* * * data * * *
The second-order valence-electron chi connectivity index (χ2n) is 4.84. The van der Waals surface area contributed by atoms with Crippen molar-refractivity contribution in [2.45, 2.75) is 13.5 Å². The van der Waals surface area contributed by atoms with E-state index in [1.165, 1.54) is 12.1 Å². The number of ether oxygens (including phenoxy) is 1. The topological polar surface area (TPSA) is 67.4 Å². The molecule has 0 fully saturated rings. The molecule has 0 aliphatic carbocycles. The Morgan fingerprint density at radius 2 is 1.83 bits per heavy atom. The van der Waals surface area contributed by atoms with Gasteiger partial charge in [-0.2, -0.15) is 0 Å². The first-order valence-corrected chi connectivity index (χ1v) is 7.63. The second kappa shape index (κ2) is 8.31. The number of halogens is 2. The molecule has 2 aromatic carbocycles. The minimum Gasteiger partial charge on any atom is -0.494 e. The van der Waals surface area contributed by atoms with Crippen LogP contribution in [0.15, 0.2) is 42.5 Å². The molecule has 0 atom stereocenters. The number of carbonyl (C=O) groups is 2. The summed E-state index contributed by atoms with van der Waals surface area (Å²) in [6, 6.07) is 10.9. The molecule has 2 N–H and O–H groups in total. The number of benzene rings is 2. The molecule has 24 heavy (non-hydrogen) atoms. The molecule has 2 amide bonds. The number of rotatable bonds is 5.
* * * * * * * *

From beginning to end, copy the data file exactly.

The second-order valence-electron chi connectivity index (χ2n) is 4.84. The van der Waals surface area contributed by atoms with Crippen molar-refractivity contribution in [2.45, 2.75) is 13.5 Å². The van der Waals surface area contributed by atoms with E-state index in [1.165, 1.54) is 12.1 Å². The number of ether oxygens (including phenoxy) is 1. The topological polar surface area (TPSA) is 67.4 Å². The molecule has 0 fully saturated rings. The molecule has 0 aliphatic carbocycles. The Morgan fingerprint density at radius 2 is 1.83 bits per heavy atom. The van der Waals surface area contributed by atoms with Gasteiger partial charge in [-0.2, -0.15) is 0 Å². The first-order valence-corrected chi connectivity index (χ1v) is 7.63. The second kappa shape index (κ2) is 8.31. The number of halogens is 2. The molecule has 2 aromatic carbocycles. The minimum Gasteiger partial charge on any atom is -0.494 e. The van der Waals surface area contributed by atoms with Crippen LogP contribution in [0.15, 0.2) is 42.5 Å². The molecule has 0 atom stereocenters. The number of carbonyl (C=O) groups is 2. The summed E-state index contributed by atoms with van der Waals surface area (Å²) in [6, 6.07) is 10.9. The molecule has 2 N–H and O–H groups in total. The number of benzene rings is 2. The molecule has 24 heavy (non-hydrogen) atoms. The molecule has 2 amide bonds. The number of rotatable bonds is 5.